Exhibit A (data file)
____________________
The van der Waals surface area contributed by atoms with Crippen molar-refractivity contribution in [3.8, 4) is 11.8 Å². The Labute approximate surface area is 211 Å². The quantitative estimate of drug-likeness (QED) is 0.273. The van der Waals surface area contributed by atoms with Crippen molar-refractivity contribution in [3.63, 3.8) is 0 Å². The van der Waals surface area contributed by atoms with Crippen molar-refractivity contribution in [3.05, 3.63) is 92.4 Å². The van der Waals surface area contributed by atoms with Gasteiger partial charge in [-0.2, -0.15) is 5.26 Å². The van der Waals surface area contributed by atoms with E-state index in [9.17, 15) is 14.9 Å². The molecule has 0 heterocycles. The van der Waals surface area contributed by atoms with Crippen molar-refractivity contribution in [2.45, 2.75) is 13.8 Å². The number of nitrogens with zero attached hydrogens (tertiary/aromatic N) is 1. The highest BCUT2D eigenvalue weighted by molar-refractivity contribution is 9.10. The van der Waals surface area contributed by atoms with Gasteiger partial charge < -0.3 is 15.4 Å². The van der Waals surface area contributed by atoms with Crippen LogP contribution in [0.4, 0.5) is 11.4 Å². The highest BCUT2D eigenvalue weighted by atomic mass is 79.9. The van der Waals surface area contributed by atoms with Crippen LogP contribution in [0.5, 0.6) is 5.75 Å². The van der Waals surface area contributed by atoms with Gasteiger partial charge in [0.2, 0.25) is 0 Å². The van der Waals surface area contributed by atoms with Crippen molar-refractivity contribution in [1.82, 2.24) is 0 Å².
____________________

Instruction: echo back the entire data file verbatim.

The van der Waals surface area contributed by atoms with Crippen molar-refractivity contribution in [3.8, 4) is 11.8 Å². The Labute approximate surface area is 211 Å². The quantitative estimate of drug-likeness (QED) is 0.273. The van der Waals surface area contributed by atoms with Crippen molar-refractivity contribution in [3.63, 3.8) is 0 Å². The van der Waals surface area contributed by atoms with Crippen molar-refractivity contribution in [3.05, 3.63) is 92.4 Å². The van der Waals surface area contributed by atoms with Gasteiger partial charge in [-0.2, -0.15) is 5.26 Å². The van der Waals surface area contributed by atoms with E-state index in [9.17, 15) is 14.9 Å². The molecule has 0 heterocycles. The van der Waals surface area contributed by atoms with Crippen molar-refractivity contribution in [2.45, 2.75) is 13.8 Å². The number of nitrogens with zero attached hydrogens (tertiary/aromatic N) is 1. The highest BCUT2D eigenvalue weighted by molar-refractivity contribution is 9.10. The van der Waals surface area contributed by atoms with Gasteiger partial charge < -0.3 is 15.4 Å². The van der Waals surface area contributed by atoms with Crippen LogP contribution in [0.4, 0.5) is 11.4 Å². The highest BCUT2D eigenvalue weighted by atomic mass is 79.9. The van der Waals surface area contributed by atoms with Crippen LogP contribution in [0.5, 0.6) is 5.75 Å². The van der Waals surface area contributed by atoms with Gasteiger partial charge in [0.2, 0.25) is 0 Å². The van der Waals surface area contributed by atoms with Crippen molar-refractivity contribution in [1.82, 2.24) is 0 Å².